The Man Nobody Knows 

Rising Republican star accused of sexually assaulting a 13-year-old girl

The charges against Randal D. "Randy" Ankeney are serious, some say shocking. Ankeney, a Colorado Springs attorney and El Paso County Republican power player, is facing three felonies plus a couple of misdemeanors for allegedly picking up a 13-year-old girl off the Internet, getting her drunk and stoned and then trying to coerce her into having sex with him.

Such charges could, if convicted, send the golden-haired Republican leader to jail for the rest of his life. He could be forever tagged a sex offender. He could be disbarred.

In the aftermath of Ankeney's arrest, Republican heavy-hitters -- from the governor of Colorado to El Paso County legislators and other elected party activists -- have distanced themselves from the 30-year-old elected Republican county leader and political appointee.

Just weeks ago, Ankeney, a former fellow with the El Pomar Foundation was regarded as a rising Republican comet.

A graduate of the prestigious Republican Leadership Program designed to groom future GOP leaders, Ankeney interned during law school, in the summer of 1998, at the El Paso County district attorney's office -- the same office that is now prosecuting him for his alleged crimes.

With recommendations from Bill Hybl, the CEO and president of the influential El Pomar Foundation, Ankeney attended the University of Colorado law school and briefly worked at the high-powered national law firm of Hogan & Hartson.

Last November, Gov. Owens hired him to be his Pikes Peak regional representative to his office of economic development, a $63,000 a year job.

Ankeney worked on numerous political campaigns, helping to elect several local Republican representatives to the state Legislature and local offices.

Last year, El Paso Republican leaders rewarded him for his devotion by electing him as a bonus member to represent El Paso County at the party's state Assembly. Ankeney served alongside other county bonus members that include newly appointed U.S. Attorney John Suthers, Deputy District Attorney John Newsome, state GOP Vice Chair Larry Liston, local Right to Life Chairwoman Connie Pratt and Focus on the Family executive Amy Stephens.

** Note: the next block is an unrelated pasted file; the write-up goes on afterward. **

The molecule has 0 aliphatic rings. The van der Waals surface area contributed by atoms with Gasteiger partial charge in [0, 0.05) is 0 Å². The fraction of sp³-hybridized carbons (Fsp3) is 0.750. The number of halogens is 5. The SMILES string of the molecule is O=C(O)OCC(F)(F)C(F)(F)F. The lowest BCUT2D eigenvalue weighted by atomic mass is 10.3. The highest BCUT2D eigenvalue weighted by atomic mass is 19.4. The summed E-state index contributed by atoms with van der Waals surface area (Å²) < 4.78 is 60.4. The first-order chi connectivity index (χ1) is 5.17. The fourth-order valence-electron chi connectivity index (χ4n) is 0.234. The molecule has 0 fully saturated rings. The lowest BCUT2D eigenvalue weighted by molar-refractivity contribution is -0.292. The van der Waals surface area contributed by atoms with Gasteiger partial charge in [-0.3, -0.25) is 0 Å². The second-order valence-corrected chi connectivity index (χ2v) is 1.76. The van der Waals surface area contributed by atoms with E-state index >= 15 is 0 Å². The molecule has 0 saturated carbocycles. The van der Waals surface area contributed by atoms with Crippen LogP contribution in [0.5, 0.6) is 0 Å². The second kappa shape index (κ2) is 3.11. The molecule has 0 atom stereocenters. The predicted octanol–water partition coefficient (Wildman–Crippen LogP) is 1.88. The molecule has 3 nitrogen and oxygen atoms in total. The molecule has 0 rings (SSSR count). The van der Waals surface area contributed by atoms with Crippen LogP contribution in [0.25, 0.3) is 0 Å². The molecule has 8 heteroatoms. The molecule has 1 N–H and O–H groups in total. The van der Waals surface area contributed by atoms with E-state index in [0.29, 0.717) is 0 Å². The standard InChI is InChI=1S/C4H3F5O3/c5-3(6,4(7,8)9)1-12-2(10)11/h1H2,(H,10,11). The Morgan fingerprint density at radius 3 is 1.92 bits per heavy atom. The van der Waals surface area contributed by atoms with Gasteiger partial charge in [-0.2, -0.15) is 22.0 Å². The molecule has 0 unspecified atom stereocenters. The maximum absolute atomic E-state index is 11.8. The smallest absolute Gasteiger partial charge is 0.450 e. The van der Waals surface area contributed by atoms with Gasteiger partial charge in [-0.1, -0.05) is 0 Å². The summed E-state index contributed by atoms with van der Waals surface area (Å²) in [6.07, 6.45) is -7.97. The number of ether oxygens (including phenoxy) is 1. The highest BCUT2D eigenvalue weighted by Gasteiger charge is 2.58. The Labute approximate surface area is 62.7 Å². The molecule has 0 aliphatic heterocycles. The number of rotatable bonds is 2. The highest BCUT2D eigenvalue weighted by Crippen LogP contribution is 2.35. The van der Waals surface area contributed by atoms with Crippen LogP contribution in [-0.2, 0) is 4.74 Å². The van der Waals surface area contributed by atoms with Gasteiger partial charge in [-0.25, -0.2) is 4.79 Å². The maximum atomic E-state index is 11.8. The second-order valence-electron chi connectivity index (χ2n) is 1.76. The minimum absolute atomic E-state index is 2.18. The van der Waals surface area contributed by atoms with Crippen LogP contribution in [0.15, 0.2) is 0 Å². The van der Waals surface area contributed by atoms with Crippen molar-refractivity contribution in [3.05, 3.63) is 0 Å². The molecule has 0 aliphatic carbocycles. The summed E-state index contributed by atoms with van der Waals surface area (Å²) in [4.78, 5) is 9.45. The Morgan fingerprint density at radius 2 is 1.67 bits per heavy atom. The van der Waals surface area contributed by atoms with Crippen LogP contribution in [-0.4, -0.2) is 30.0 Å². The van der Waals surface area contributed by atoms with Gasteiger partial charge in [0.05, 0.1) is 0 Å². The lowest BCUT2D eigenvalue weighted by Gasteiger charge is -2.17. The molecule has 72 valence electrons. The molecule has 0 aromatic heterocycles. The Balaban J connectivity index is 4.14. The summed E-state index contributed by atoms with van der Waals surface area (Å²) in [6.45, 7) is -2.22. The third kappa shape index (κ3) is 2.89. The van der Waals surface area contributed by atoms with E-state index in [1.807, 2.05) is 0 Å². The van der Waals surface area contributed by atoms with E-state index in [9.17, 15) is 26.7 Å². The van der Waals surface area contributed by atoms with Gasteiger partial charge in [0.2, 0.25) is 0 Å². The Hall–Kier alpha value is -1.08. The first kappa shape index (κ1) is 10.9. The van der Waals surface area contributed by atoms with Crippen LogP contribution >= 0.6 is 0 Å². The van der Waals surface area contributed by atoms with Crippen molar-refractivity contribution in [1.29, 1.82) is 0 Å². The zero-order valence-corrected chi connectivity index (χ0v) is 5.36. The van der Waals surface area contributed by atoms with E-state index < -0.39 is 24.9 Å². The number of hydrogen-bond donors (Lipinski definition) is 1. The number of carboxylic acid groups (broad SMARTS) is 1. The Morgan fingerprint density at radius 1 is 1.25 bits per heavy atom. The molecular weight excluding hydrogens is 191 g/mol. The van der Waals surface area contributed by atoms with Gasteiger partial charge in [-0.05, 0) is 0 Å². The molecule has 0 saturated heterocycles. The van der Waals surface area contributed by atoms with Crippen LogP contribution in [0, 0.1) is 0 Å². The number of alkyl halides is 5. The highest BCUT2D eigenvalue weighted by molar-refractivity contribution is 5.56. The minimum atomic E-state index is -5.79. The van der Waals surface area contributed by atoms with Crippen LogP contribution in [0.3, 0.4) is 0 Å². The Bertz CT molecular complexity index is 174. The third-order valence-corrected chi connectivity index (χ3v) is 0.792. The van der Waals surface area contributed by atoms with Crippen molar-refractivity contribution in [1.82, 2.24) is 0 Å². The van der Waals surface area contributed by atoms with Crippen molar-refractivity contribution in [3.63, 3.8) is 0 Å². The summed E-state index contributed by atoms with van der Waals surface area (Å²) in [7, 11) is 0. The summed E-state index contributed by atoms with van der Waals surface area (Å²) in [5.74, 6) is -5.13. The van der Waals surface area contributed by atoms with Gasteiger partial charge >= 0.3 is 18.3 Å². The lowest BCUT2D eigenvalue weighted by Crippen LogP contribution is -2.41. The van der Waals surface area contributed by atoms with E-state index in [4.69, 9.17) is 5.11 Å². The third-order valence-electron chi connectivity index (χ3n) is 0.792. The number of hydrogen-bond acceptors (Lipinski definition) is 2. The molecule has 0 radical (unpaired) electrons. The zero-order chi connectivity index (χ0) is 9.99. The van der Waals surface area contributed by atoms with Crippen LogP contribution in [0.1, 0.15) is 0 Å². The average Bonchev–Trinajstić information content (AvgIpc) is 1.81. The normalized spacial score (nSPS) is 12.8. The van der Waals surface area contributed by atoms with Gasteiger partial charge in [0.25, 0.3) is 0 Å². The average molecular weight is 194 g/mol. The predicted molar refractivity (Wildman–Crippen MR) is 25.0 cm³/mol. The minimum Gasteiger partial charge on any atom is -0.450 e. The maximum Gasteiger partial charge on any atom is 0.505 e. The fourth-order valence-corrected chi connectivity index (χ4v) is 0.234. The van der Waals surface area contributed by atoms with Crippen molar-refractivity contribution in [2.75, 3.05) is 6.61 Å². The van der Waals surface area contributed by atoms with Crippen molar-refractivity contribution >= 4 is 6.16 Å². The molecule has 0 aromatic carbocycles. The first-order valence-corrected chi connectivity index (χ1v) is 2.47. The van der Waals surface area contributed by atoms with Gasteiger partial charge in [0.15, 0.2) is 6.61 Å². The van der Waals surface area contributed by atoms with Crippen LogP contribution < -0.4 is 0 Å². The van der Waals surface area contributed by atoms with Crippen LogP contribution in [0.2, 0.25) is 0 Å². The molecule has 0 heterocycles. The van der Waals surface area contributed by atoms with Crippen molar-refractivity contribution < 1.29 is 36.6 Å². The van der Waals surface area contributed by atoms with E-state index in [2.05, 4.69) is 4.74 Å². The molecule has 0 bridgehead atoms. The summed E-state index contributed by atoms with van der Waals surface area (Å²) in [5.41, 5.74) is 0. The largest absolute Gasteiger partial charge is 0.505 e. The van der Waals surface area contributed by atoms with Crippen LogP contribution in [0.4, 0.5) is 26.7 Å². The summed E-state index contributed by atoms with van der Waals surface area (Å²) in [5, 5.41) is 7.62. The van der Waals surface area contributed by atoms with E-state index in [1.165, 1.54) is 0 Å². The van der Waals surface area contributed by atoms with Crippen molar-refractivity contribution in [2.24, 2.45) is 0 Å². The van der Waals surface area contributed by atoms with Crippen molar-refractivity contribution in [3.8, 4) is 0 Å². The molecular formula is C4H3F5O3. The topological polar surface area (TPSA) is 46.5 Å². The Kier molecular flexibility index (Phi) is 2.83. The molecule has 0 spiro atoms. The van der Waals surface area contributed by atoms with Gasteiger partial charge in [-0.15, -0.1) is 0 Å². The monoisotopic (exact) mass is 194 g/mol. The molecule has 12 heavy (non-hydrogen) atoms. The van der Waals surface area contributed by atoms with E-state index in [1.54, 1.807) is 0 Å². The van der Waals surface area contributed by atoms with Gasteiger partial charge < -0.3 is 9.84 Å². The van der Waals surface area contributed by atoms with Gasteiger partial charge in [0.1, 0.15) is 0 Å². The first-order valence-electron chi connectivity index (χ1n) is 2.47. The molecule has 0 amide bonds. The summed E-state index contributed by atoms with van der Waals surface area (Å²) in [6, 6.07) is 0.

Until recently, he served as a county co-chair of the governor's re-election campaign for 2002.

Ankeney's loyalty to the Grand Old Party was so solid that he even named his dogs Reagan and Nixon and decorated his home office with photographs of George W. Bush.

Randy who?

Ankeney was being groomed for an official party nod to the state Legislature, where he would write laws and shmooze with lobbyists. Now many of his Republican pals act like they barely knew him.

"We'd meet each other from time to time at events -- he's what I'd call a casual acquaintance," said the current local GOP Chairman Chuck Broerman.

"He's not someone that I called on a periodic basis -- I've called you more than I called him," said Wayne Williams, the immediate past president of the local Republican Party who served as a bonus member alongside Ankeney. "I consider him to be a friend, but not a close friend."

Williams recalled that Ankeney had worked to get state Sen. Andy McElhany and state Rep. Bill Cadman elected to office. Cadman didn't return phone messages seeking comment. And McElhany, who hasn't had to face a Republican or Democratic opponent since he was first elected in 1994, said he doesn't know Ankeney very well.

"Randy's not in my district -- he's not one of my precinct people," McElhany said. "I'd see him at political events but I don't remember seeing him with anyone in particular, any one person."

Jim Bensberg, who works in U.S. Sen. Wayne Allard's office and is running for a seat on the El Paso County Board of Commissioners, claims he knew Ankeney through Republican political circles but, "I can't say I really knew him well and I'm glad I didn't."

The gory details

On July 31, Randy Ankeney's life changed forever. That was the day his grandmother died.

It was also the day that the Colorado Springs Police Department arrested him for sexually assaulting a child (a felony), sexual exploitation of children (a felony), contributing to the delinquency of a minor (a felony) and the misdemeanors of possession of marijuana and drug paraphernalia.